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Mali - Kora & Balafon
 
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Mali - Kora & Balafon

Sissokho Yakhouba, Lansine Kouyate
1 Mar. 2006 | Format: MP3

£5.49 (VAT included if applicable)
Buy the CD album for £9.05 and get the MP3 version for FREE. Does not apply to gift orders.
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Song Title
Time
Popularity  
30
1
9:36
30
2
13:35
30
3
10:26
30
4
13:35
30
5
12:33
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Product details

  • Original Release Date: 1 Mar. 2006
  • Release Date: 1 Mar. 2006
  • Label: Air mail music
  • Copyright: (c) Providence Music
  • Total Length: 59:45
  • Genres:
  • ASIN: B001NE5JJY
  • Average Customer Review: 4.0 out of 5 stars  See all reviews (2 customer reviews)
  • Amazon Bestsellers Rank: 134,323 in Albums (See Top 100 in Albums)

Customer Reviews

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3 of 3 people found the following review helpful By Martyn VINE VOICE on 16 April 2011
Format: Audio CD Verified Purchase
In the last 5-10 years 've listened to quite a lot of Malian music and seen quite a bit perfomred live. Over that time I've grown to love not just the kora but also the balafon, a large wooden xylophone-type instrument.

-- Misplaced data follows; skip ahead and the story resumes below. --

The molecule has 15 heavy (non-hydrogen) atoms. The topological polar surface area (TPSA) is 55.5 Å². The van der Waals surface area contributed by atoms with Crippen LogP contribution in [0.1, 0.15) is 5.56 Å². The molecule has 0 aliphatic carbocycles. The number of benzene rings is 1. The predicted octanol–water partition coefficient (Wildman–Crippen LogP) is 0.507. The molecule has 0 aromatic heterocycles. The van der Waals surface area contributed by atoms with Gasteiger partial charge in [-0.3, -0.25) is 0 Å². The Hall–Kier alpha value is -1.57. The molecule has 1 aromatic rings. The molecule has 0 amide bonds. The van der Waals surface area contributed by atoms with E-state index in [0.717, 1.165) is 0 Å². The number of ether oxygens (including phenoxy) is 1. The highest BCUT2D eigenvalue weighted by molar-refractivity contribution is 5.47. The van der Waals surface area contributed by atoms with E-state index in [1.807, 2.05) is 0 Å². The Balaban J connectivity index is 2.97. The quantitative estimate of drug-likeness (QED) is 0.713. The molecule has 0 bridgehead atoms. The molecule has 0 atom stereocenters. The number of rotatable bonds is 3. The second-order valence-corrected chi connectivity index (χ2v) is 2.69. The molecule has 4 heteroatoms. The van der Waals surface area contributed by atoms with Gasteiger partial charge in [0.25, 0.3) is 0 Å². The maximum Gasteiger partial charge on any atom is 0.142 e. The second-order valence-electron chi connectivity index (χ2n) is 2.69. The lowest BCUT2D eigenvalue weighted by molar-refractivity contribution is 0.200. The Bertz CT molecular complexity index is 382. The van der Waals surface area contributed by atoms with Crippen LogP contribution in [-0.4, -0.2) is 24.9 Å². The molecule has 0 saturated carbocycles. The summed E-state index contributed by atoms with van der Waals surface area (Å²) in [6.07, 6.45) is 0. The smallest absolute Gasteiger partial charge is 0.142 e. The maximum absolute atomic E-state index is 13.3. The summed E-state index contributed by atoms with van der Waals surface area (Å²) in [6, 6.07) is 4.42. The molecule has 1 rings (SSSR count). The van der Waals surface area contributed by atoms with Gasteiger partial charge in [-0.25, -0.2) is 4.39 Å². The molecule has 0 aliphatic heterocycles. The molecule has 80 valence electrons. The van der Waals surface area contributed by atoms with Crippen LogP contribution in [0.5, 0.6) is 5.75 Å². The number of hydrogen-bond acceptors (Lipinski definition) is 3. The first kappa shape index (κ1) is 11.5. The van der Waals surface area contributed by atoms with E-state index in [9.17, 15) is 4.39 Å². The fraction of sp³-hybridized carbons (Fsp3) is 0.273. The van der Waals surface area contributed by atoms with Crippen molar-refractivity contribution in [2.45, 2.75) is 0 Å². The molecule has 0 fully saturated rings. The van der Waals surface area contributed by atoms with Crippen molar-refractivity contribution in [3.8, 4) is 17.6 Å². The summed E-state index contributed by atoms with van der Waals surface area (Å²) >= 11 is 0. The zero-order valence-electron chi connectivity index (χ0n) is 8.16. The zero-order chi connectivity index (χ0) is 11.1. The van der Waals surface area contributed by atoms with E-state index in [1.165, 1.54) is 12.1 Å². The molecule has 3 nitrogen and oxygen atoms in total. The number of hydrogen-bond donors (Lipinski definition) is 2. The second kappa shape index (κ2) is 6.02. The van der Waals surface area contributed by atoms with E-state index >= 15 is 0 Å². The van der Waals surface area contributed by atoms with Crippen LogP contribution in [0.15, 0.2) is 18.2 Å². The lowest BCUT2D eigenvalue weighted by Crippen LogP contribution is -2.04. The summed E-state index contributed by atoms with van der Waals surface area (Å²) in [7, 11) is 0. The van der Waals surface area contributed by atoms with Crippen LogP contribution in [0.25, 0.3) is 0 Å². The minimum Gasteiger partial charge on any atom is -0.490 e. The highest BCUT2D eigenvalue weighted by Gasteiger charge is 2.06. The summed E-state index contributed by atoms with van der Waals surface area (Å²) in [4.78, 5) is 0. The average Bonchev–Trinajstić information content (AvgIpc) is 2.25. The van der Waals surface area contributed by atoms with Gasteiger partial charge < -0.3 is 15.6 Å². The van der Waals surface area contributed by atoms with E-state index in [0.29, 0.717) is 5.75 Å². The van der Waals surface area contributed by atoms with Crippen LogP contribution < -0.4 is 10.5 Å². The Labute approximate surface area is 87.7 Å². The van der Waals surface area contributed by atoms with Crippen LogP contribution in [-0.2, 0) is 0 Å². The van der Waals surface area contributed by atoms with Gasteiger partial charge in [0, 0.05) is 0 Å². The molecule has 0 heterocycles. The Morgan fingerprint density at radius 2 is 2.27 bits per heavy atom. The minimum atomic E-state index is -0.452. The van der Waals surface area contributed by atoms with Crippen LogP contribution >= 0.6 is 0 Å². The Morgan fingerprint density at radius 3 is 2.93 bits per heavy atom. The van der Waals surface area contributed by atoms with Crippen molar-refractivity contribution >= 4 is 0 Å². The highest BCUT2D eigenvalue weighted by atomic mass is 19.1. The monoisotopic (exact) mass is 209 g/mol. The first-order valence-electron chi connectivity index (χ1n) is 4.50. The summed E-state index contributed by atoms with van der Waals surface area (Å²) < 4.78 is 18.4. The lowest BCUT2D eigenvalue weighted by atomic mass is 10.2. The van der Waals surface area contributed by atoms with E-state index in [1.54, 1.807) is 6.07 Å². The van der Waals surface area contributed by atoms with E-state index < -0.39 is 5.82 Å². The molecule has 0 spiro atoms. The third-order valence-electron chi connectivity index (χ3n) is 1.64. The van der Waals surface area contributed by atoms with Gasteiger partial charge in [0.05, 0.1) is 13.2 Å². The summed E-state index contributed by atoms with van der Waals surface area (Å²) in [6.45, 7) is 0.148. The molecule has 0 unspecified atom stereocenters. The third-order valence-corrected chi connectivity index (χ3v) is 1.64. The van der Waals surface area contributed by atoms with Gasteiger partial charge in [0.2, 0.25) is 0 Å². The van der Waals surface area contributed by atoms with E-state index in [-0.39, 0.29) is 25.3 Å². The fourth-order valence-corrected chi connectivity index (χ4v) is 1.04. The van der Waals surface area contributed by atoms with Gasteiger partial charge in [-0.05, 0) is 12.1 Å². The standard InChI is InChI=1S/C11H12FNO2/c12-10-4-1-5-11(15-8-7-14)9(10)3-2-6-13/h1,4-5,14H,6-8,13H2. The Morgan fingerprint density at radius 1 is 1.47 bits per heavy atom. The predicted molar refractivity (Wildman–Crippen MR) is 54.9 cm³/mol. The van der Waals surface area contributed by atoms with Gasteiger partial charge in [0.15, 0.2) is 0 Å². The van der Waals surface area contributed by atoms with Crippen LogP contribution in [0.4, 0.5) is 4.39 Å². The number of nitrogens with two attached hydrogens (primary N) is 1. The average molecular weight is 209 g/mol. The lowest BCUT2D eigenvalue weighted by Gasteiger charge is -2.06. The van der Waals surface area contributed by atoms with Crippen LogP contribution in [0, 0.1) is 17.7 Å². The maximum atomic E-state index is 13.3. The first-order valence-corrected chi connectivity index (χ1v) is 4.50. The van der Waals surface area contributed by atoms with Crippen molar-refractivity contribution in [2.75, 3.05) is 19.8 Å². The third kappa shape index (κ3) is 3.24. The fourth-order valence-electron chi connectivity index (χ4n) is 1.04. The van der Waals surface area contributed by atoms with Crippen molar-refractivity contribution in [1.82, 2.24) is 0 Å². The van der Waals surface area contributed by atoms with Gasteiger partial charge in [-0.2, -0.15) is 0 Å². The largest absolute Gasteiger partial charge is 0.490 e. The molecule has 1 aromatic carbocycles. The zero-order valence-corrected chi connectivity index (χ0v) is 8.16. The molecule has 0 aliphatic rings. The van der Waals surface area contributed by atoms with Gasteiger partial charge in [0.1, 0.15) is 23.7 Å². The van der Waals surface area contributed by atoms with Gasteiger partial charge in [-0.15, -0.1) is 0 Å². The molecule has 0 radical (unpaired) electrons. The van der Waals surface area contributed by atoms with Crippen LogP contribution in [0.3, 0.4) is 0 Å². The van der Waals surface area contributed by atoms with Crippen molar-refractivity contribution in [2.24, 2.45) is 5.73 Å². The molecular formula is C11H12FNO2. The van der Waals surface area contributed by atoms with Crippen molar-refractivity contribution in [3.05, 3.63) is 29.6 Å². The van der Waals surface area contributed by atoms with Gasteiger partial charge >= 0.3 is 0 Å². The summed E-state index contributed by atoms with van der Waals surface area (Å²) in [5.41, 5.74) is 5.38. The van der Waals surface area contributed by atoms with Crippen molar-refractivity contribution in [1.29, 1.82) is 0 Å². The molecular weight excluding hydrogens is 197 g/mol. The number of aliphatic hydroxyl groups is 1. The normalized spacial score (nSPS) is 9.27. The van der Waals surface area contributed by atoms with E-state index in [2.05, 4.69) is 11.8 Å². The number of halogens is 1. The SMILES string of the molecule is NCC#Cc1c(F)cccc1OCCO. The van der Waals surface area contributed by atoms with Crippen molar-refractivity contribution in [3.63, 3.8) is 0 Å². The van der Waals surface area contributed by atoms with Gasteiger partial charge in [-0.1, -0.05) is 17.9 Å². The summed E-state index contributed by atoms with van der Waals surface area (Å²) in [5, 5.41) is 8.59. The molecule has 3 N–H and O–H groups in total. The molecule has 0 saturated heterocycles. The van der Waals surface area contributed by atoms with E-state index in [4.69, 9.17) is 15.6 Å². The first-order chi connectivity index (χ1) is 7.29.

It was specifically searching on Amazon for the latter that led me to this album.

There are some nice pieces here and the playing is competent-to-good, but unfortunatley I've been spoilt by listening to a lot of Toumani Diabate so in comparison it's hard to put the kora-playing on the same scale.

Likewise the balafon is not as melodic as I've heard some other players make it.

Lastly I feel maybe the production doesn't help - the sound is quite jarring at times, the instuemtns do't seem to complement each other or be at the best relative levels and I wasn't always able to really relax into listening to it.

To get a really great combination of these instruments, you should go for the album 'Djelika' by, inevitably, Toumani Diabate on kora and the excellent Keletigui Diabate on balafon, along with additional help from the outstanding Bassekou Kouyate on ngoni - you get the picture.
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4 of 4 people found the following review helpful By P. Wooding on 19 Sept. 2009
Format: MP3 Download Verified Purchase
Surprised no one's commented on this before. Seriously good virtuoso playing throughout. Simple, yet complex, syncopated and shifting rhythms; intricate interplay of the balafon (wooden keyed percussion idiophone, a bit like a xylophone, marimba, glockenspiel or vibraphone) and kora (something like a lute or guitar, but sounding a bit like a harp). Amazing cheap price. Anyone with a liking for authentic West African music should buy this.